Several types of collectivist theory examples can be highlighted. Three of the top examples are political, cultural, and economic. The essay will look at the three identified types of collectivism identifying how they work, and the advantages and disadvantages they possess.
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Types of Collectivist Theory
Collectivist theory examples can be drawn from the political field. Okazaki (2012) explains that the concept, in politics, squarely defines democracy, which has been identified as most favorable for consumers. Democracy encourages leaders-to-be to seek approval from a majority of the citizens. Democracy also allows for proper and collective decision making. Such decision making affects trade and the economy and should be done with the interest of the country or citizens at heart.
Through the described process, it can be argued that democracy brings together a collective voice of the people. Therefore, it allows an analysis of a group of people who make the crucial decision regarding the presidency, which in turn has an impact on decision making about the economy. To further the ideology, the fact that the economy is riddled with consumer behavior makes the concept that more communal. Important to note, the term communal does not refer to the whole country, but the majority of the company.
Cultures are by default communal. Whether the culture is familial or targets consumer behavior regarding the purchase of products, such groups are tied together. Belk, Price, and Penaloza (2013) explain that cultures cannot be practiced by one person, thus, cannot be individual. When discussing collectivism in culture, several things come into play. The first is the language that is used and associated with a culture. Consumers, just like ethnic groups, have such languages that can easily identify them.
A second factor that has to be considered regarding culture and collectivism is shared history. Individuals who belong to the same group share the same knowledge and trends, albeit trends keep changing. Therefore, they are bound together by the fact that they are cut from the same cloth. Solomon, Russell-Bennett, and Previte (2012) explain that the passing down of knowledge and trends from one generation to another is also very collective. Consumer behavior is also very cultural. It is for the stated reason that companies can create products for different brackets of the population. For instance, popular culture is a term that has been used in consumer behavior to help firms adhere to the trends and expectations of the target population sample.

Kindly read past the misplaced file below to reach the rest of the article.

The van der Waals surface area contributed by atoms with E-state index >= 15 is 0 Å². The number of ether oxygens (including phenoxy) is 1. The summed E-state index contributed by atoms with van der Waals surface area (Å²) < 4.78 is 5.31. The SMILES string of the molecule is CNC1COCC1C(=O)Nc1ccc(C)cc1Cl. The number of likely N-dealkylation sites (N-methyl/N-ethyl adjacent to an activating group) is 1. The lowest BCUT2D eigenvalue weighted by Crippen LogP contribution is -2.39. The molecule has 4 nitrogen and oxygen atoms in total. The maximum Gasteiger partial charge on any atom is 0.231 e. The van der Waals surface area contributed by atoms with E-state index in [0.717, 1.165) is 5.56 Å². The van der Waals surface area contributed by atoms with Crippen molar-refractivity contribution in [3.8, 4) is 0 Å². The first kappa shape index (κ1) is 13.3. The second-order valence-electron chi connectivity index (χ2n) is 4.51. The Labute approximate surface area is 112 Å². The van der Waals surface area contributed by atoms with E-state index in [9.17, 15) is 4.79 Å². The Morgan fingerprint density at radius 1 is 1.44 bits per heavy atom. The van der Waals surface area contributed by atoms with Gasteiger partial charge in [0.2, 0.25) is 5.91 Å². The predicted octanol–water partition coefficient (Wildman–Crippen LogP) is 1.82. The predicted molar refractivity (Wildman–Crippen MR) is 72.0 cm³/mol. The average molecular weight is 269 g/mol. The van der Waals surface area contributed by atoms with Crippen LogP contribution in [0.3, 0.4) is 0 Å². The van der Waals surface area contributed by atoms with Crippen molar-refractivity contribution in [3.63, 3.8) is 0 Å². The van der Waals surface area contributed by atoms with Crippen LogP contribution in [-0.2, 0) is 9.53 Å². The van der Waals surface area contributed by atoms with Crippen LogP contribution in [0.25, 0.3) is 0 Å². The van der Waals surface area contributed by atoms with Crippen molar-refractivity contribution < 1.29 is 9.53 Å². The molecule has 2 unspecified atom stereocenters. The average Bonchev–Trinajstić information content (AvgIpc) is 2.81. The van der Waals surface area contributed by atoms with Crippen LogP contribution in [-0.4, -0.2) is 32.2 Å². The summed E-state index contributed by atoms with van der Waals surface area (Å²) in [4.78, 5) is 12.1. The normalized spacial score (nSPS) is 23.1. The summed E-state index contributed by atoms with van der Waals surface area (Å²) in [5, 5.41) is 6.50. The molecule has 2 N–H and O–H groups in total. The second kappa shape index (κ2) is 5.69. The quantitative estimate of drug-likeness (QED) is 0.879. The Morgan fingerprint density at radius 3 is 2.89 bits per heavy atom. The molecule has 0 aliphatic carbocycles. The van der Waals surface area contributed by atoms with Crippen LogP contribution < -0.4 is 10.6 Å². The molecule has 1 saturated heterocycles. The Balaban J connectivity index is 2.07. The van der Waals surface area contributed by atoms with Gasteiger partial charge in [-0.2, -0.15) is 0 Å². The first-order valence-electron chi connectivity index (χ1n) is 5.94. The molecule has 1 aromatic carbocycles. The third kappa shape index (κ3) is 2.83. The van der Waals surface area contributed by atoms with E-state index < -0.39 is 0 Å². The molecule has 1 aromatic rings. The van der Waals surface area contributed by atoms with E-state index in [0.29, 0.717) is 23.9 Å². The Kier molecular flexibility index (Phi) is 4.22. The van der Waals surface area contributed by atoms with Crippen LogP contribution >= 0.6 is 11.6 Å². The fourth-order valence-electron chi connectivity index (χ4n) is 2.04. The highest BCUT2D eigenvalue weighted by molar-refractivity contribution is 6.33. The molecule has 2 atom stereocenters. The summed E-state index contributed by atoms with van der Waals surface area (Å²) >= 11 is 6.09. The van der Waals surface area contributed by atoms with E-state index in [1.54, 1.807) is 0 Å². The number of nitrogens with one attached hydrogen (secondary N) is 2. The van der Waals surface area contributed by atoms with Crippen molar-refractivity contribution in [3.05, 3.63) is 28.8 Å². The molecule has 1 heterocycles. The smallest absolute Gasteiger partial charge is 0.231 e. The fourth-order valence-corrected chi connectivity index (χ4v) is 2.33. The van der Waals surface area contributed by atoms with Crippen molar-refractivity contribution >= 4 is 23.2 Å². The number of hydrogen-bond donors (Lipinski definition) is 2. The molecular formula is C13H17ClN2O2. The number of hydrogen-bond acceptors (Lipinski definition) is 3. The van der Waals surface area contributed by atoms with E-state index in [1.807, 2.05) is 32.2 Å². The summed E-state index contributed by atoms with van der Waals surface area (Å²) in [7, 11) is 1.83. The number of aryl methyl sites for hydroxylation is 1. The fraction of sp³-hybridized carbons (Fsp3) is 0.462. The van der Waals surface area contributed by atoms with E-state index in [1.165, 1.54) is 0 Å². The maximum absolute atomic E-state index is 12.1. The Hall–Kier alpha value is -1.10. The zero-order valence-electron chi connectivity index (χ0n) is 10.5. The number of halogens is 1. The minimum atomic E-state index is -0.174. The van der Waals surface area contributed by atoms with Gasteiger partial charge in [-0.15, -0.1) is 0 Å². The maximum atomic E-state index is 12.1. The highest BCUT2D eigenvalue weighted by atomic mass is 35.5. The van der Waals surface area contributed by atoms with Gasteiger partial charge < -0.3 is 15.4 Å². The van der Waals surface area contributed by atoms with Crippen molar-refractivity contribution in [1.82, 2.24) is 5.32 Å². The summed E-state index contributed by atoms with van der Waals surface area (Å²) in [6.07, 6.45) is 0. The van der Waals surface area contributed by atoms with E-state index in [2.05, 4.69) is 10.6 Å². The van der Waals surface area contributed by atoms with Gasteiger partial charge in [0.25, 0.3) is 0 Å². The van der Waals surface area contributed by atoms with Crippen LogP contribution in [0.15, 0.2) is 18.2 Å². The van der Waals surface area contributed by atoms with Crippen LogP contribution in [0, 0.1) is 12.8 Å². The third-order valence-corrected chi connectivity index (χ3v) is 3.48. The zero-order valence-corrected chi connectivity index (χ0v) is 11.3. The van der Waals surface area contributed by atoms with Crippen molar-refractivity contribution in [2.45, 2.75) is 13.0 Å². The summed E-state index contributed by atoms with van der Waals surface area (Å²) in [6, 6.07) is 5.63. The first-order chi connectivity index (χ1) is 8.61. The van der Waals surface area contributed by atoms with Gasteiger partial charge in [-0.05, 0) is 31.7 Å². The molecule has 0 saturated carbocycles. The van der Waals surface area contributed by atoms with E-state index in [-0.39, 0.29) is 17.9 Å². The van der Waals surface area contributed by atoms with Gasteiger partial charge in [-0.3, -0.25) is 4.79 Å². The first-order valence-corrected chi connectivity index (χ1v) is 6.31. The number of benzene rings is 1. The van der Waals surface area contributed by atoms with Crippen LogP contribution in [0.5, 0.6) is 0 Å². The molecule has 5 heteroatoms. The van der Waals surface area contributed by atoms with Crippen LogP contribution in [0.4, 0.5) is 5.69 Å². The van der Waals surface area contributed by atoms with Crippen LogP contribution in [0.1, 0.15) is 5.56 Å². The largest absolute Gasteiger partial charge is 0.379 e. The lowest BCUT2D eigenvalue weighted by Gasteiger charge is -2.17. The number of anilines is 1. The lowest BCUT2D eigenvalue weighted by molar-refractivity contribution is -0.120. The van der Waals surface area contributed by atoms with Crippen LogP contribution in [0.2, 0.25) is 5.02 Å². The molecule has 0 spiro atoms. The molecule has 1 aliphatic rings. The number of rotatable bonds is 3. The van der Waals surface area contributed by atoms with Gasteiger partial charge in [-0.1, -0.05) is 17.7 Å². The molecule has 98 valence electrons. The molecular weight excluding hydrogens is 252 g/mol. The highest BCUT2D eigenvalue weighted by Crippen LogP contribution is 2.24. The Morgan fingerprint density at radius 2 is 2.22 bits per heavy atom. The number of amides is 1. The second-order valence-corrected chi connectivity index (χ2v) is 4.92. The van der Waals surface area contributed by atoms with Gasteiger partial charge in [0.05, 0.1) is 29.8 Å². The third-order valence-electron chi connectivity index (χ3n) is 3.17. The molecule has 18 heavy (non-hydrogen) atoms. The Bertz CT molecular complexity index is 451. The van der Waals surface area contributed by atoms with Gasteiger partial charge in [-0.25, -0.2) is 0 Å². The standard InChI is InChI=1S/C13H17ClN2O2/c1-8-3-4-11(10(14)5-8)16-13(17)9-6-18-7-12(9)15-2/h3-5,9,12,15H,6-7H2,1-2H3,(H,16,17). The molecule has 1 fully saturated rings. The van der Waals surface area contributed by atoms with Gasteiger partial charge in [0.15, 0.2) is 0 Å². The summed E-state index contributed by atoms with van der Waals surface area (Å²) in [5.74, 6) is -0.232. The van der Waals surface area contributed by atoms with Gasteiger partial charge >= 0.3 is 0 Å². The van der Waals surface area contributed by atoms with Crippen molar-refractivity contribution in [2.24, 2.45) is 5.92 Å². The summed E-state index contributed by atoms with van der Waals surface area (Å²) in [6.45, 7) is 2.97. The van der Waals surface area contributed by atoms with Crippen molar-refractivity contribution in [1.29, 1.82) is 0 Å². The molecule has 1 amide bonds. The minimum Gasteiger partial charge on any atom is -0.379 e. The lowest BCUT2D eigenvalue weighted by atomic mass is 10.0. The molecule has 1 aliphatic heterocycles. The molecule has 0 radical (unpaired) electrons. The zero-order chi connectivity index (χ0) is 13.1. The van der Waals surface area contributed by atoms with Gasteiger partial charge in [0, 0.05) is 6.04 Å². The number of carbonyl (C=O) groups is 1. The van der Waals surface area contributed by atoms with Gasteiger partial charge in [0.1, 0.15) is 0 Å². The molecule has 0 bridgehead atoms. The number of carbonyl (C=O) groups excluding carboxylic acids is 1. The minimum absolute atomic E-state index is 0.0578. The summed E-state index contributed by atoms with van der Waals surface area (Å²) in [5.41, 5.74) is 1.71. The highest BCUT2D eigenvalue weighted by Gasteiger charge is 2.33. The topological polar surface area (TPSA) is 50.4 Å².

Important to mention, consumer behavior heavily affects economies. The consumers have the power to build the economy or to destroy it. For example, a country where citizens only by locally produced merchandise will focus more on selling local products in their domestic markets to get more revenue. However, by doing so, the company will be locking out potential foreign investors. Thus, the decision on whether the country’s economy should be all-inclusive or not has to be collected to benefit the whole group (country) and not just one individual.
In conclusion, collectivism theory can be applied in consumer behavior analysis as consumers are mainly grouped. There are three main components of collectivism theory that can be highlighted when discussing consumer behavior. The three factors are political, economic, and cultural. In politics, it is crucial to understand the consumer behavior can be affected by political policies put in play. Regarding economics, consumers group themselves based on the economy of the country. Lastly, consumers in one group share the same popular culture.
Belk, WR, Price, L & Penaloza, L 2013, Consumer culture theory, Emerald Group Publishing, Bingley, UK.
Okazaki, S 2012, Handbook of research on international advertising, Edward Elgar, Cheltenham, UK.
Solomon, M, Russell-Bennett, R & Previte, J 2012, Consumer Behaviour, Pearson Australia, Frenchs Forest, Australia.